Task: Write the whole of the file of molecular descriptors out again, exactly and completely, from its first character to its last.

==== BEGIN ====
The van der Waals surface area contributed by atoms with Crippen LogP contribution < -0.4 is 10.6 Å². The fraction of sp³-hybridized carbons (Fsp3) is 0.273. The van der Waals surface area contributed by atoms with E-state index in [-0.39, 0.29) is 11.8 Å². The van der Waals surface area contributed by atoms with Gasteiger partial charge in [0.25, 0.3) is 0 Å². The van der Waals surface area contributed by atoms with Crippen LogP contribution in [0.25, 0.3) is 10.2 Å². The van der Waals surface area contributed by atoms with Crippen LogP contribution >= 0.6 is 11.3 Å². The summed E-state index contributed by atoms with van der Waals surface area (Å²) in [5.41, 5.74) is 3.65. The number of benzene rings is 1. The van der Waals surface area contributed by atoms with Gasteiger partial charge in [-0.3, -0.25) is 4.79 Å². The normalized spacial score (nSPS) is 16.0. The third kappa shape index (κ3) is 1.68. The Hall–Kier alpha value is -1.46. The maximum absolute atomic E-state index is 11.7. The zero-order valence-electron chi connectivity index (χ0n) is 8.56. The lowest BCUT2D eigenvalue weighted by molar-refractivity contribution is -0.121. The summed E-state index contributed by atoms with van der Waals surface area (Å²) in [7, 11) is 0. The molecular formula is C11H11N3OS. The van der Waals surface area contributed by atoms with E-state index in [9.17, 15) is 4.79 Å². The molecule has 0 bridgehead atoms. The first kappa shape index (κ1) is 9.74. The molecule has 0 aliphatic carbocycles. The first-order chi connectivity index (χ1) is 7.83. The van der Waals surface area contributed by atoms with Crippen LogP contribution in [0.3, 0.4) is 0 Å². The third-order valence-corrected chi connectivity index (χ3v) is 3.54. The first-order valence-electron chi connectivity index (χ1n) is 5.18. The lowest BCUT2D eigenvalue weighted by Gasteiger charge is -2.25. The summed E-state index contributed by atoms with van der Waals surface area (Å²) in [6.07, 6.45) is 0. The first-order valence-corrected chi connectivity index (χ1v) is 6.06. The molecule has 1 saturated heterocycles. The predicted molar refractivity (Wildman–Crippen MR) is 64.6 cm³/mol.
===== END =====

The van der Waals surface area contributed by atoms with Crippen LogP contribution < -0.4 is 10.6 Å². The fraction of sp³-hybridized carbons (Fsp3) is 0.273. The van der Waals surface area contributed by atoms with E-state index in [-0.39, 0.29) is 11.8 Å². The van der Waals surface area contributed by atoms with Gasteiger partial charge in [0.25, 0.3) is 0 Å². The van der Waals surface area contributed by atoms with Crippen LogP contribution in [0.25, 0.3) is 10.2 Å². The van der Waals surface area contributed by atoms with Crippen LogP contribution >= 0.6 is 11.3 Å². The summed E-state index contributed by atoms with van der Waals surface area (Å²) in [5.41, 5.74) is 3.65. The number of benzene rings is 1. The van der Waals surface area contributed by atoms with Gasteiger partial charge in [-0.3, -0.25) is 4.79 Å². The normalized spacial score (nSPS) is 16.0. The third kappa shape index (κ3) is 1.68. The Hall–Kier alpha value is -1.46. The maximum absolute atomic E-state index is 11.7. The zero-order valence-electron chi connectivity index (χ0n) is 8.56. The lowest BCUT2D eigenvalue weighted by molar-refractivity contribution is -0.121. The summed E-state index contributed by atoms with van der Waals surface area (Å²) in [7, 11) is 0. The molecular formula is C11H11N3OS. The van der Waals surface area contributed by atoms with E-state index in [9.17, 15) is 4.79 Å². The molecule has 0 bridgehead atoms. The first kappa shape index (κ1) is 9.74. The molecule has 0 aliphatic carbocycles. The first-order chi connectivity index (χ1) is 7.83. The van der Waals surface area contributed by atoms with Crippen LogP contribution in [0.3, 0.4) is 0 Å². The third-order valence-corrected chi connectivity index (χ3v) is 3.54. The first-order valence-electron chi connectivity index (χ1n) is 5.18. The lowest BCUT2D eigenvalue weighted by Gasteiger charge is -2.25. The summed E-state index contributed by atoms with van der Waals surface area (Å²) in [6.07, 6.45) is 0. The first-order valence-corrected chi connectivity index (χ1v) is 6.06. The molecule has 1 saturated heterocycles. The predicted molar refractivity (Wildman–Crippen MR) is 64.6 cm³/mol.